Excerpt: Clint Mansell is composing the score for Ghost in the Shell.
Indeed, the wonderfully talented Requiem for a Dream and The Fountain composer will be handling the score for the sci-fi film, and it actually feels like a perfect fit. Ghost in the Shell is all about questioning one’s own reality, as Scarlett Johansson plays a cyborg field commander. Mansell’s work is often very obtuse and foreboding, and he’s tackled plenty of semi-horror films like Stoker and Black Swan throughout his career, so a sinister undercurrent could be just what Ghost in the Shell needs.
We recently learned that filmmaker Darren Aronofsky has enlisted Jóhann Jóhannsson to score his upcoming film, marking the first time in the director’s career that he’s not working with Mansell. In the meantime, Mansell is expanding his horizons having just worked with Joe Wright on the Black Mirror episode “Nosedive” and collaborating with Duncan Jones on the upcoming sci-fi pic Mute.
Mansell’s one of the most exciting composers working today, and Ghost in the Shell is the first blockbuster-type movie he’s tackled since his days of Doom, Sahara, and Smokin’ Aces, so it’ll be interesting to see what he comes up with.
The trailer shows us all the coolest bits from the various movies and anime eps recreated in live action- so, yea? It also appears to be changing The Major's backstory, and using it as a driver for this movie's plot.
Clint Mansell is a fine composer, but Kawai's music written for the movies is fairly singular and Yoko Kanno is a goddess whose songs and instrumentals are a high water mark for civilization, never mind film/TV composing (I really, really, really, really, really like her music- can you tell?).
I have a huge soft spot for the music of this franchise and I feel the music used there is as integral to the storytelling as something like Goldsmith's ST-TMP score. I hope Mansell can hit those same heights for this movie.
As with you, Adam, I'm a huge fan of the music for the GitS franchise. Kawai's score for the first film—haven't heard the second—is one of my all-time favorites and Kanno composed many exceptional songs and pieces for Stand Alone Complex. I'm excited to hear Mansell's contribution. I honestly can't think of any other composers who would have me more excited. He's a great talent and perfect for the world of Ghost in the Shell.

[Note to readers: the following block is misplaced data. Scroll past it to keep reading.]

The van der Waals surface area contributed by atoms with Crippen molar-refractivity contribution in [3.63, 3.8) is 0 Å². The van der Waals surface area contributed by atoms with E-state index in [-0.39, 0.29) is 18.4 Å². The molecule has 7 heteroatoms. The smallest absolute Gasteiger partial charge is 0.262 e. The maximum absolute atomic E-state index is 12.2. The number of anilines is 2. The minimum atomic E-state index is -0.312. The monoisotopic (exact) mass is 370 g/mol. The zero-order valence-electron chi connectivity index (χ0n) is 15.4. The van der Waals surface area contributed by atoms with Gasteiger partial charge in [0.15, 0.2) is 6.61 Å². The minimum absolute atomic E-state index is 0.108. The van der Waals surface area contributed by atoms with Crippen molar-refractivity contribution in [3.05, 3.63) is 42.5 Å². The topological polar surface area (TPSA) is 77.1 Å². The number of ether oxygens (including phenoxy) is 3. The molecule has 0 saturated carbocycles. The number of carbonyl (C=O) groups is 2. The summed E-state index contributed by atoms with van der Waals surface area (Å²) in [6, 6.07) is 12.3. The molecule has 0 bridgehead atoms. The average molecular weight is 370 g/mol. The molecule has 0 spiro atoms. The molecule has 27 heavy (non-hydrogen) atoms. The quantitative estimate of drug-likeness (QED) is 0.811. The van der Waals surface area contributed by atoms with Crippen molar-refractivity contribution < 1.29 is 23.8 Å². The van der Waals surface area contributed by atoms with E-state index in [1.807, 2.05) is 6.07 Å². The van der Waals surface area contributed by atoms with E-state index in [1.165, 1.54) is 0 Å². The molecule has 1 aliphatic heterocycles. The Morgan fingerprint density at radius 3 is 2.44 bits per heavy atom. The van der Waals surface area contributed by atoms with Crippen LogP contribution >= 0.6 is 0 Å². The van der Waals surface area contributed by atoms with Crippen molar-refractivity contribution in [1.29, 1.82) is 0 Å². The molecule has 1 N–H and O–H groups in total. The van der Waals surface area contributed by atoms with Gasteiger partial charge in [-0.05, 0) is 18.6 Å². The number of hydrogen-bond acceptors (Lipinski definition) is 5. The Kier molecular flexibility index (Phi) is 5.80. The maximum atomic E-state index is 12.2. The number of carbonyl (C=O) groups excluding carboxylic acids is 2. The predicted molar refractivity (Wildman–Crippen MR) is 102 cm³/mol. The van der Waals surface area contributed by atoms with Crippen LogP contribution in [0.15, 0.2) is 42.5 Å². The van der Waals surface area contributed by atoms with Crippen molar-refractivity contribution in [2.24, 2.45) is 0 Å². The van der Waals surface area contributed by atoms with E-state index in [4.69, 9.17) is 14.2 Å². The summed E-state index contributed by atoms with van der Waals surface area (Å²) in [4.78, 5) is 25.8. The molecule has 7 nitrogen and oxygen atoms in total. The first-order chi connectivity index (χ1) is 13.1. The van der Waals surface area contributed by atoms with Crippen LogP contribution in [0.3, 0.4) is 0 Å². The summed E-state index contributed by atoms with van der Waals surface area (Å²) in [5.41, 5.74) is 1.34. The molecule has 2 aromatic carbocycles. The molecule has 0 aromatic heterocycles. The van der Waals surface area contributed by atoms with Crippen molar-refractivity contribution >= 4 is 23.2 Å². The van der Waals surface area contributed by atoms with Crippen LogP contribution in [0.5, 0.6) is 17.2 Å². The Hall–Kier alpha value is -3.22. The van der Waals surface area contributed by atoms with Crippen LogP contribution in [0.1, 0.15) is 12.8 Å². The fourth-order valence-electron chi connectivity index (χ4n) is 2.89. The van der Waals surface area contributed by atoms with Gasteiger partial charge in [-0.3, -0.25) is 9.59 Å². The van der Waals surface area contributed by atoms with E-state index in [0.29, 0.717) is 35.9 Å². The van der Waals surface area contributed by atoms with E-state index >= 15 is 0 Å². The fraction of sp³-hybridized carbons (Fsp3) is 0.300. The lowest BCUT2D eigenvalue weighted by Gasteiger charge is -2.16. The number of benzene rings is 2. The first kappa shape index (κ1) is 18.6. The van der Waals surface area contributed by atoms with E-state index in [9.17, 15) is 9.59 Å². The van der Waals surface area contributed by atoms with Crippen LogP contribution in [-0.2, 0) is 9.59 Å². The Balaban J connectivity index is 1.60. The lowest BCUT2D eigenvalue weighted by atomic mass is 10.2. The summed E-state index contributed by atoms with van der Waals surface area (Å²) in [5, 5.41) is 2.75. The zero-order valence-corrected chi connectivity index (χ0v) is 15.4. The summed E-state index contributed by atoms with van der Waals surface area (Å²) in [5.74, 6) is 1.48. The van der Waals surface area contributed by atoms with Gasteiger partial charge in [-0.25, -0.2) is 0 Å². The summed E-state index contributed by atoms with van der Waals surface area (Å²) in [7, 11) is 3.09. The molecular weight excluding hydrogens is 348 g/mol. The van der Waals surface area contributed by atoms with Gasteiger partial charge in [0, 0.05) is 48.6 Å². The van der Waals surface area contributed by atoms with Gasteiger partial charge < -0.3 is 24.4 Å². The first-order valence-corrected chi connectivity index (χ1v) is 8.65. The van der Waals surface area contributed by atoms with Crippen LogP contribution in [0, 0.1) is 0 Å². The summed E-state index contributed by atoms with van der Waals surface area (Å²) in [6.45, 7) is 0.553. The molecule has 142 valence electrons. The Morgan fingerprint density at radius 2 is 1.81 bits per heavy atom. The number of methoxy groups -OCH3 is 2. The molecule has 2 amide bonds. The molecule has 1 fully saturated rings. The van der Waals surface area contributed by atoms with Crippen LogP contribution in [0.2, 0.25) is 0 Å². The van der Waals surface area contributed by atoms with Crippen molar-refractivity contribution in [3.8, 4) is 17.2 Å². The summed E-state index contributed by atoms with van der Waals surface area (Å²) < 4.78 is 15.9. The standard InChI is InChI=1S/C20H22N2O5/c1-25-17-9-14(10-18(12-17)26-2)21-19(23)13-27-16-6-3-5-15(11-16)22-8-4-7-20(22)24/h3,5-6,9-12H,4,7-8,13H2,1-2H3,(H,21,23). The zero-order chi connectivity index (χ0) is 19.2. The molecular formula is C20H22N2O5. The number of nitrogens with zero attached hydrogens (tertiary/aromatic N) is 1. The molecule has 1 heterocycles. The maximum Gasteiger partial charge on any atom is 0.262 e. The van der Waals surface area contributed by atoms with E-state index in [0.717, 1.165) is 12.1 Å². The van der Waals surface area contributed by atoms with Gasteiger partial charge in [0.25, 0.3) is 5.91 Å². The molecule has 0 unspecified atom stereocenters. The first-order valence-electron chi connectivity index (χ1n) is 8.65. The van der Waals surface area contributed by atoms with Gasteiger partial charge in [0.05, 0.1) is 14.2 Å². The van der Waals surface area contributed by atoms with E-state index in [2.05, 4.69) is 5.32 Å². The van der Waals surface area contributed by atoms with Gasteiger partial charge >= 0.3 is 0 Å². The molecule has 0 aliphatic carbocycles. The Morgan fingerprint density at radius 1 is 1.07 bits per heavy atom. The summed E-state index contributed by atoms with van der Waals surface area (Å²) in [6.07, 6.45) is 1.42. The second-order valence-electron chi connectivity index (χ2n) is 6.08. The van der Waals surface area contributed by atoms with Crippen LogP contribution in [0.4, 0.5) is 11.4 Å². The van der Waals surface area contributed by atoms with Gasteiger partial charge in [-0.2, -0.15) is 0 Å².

As for the trailer, well, it really doesn't say much about the movie at all. I think it's just a not very well put together trailer. We don't really learn anything about the story. What we do get are some tepid line deliveries from Johansson (hopefully she impresses in the film proper), a lot of shots mirroring scenes in the original and the first ep of Stand Alone Complex (very cool, very promising), and what looks like a fantastic visual world for the story to live in. I'm remaining optimistic for now, if guardedly so.
The trailer doesn't look like TRASH, more of a REHASH of other films.
MATRIX (itself inspired by GITS) AI TERINATOR SIMONE DEUS EX
Speaking of DEUS EX, GitS is also a cyberpunk espionage thriller with moral implications of society transforming from flesh to machine. It's not about cyborgs but prosthetic enhancement to the point where 100% of the body is replaced literally explaining the term GHOST IN A SHELL... where a machine can remember that, in a former existence, it was once human.
From the trailer, It feels more like LADY ROBOCOP than GitS.
Sounds like a new Kenji Kawai recording to me - so maybe the score will have both composer's listed. I agree, it's stunning.
The music was played live at the event.
That makes sense then because apart from the end that IS Kawai's score for the first Ghost in the Shell. Either Kawai himself or some other composer must have written the ending newly for that sequence. I doubt that's what we'll hear in the actual film. Then again, look at how skillfully Mansell wove the work of another into Black Swan, and how cool would that be to hear Mansell do the same for Kawai's haunting choral passages?
Wow, now that's interesting! They must really want to keep his signature sound for fans of the original. I wonder if this means Mansell will weave Kawai's music throughout the rest of the score. Seems odd to have him just do the titles otherwise, don't you think?